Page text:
Breaking In When You Don’t Have an In

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A client of mine recently set his sights on a job at an exciting start-up in his town. He knew that companies like to hire through employee referrals, so he searched his network.

He came up empty, and then came to me with an idea. An idea he’d read about online: Send a package to the HR Director with a shoe and your resume. Written on the shoe: “Looking to get a foot in the door!”

These kinds of “notice me” tricks seem as old as the universe. I’ve heard plenty. One candidate sent a giant cookie with his resume printed in frosting on the top. Another man who came to me for coaching said he had sent more than 200 packages to HR managers—what they contained, I’m not exactly sure. One of the recipients did call him, but did not line up an interview.

HR folks are frequently subjected to oddball shenanigans from prospective employees who are looking to make an impression.

They do make an impression, of course. But not usually a good one.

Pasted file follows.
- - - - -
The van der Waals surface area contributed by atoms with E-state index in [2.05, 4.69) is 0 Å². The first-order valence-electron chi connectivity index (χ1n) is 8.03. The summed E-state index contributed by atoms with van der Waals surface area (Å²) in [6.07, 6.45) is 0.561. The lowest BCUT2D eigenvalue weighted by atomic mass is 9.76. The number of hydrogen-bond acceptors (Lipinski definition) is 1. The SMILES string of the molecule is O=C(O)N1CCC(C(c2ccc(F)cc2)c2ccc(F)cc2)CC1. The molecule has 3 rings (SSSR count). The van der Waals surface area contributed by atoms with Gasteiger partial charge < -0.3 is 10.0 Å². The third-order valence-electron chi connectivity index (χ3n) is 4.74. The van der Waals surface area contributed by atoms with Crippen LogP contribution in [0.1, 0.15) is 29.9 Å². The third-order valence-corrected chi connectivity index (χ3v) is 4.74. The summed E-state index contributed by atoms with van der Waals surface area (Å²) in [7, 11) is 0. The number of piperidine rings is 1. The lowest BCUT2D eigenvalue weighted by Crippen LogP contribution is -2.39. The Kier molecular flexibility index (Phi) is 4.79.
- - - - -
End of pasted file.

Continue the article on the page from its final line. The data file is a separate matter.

Create the Connections That Get You a Job

Back to the problem that sparks these bad ideas: How do you get that proverbial foot in the door when you don’t have an existing connection to the company?

Spend your time creating a connection to the company.

It’s really impossible to overstate the importance of networking. As crucial as it is, people still don’t do it. But yes, you should. If you want to find a job, you need to take networking seriously.

Yes, go to networking events, but don’t stop there. Attend conferences. Join professional associations. Reach out on LinkedIn and join membership groups like Ivy Exec. Get a mentor.

Opportunities are everywhere. You just need to take action.

Fortunately, my client agreed to skip gimmicks and rev up his networking. A short time later, he attended a local tech conference where the VP of Product at the start-up he was interested in gave a talk. After the session, my client stuck around and introduced himself. He gave a one-minute pitch that described his enthusiasm for the company and his background. He then received a coveted business card from the VP, along with a request to send his resume.

About the Author

Chrissy Scivicque is a career coach, corporate trainer and public speaker who believes work can be a nourishing part of the life experience. Her website, Eat Your Career, is devoted to this mission. Chrissy is currently a contributing career expert for U.S. News & World Report and the author of the book, The Proactive Professional: How to Stop Playing Catch Up and Start Getting Ahead at Work (and in Life!), available on Amazon.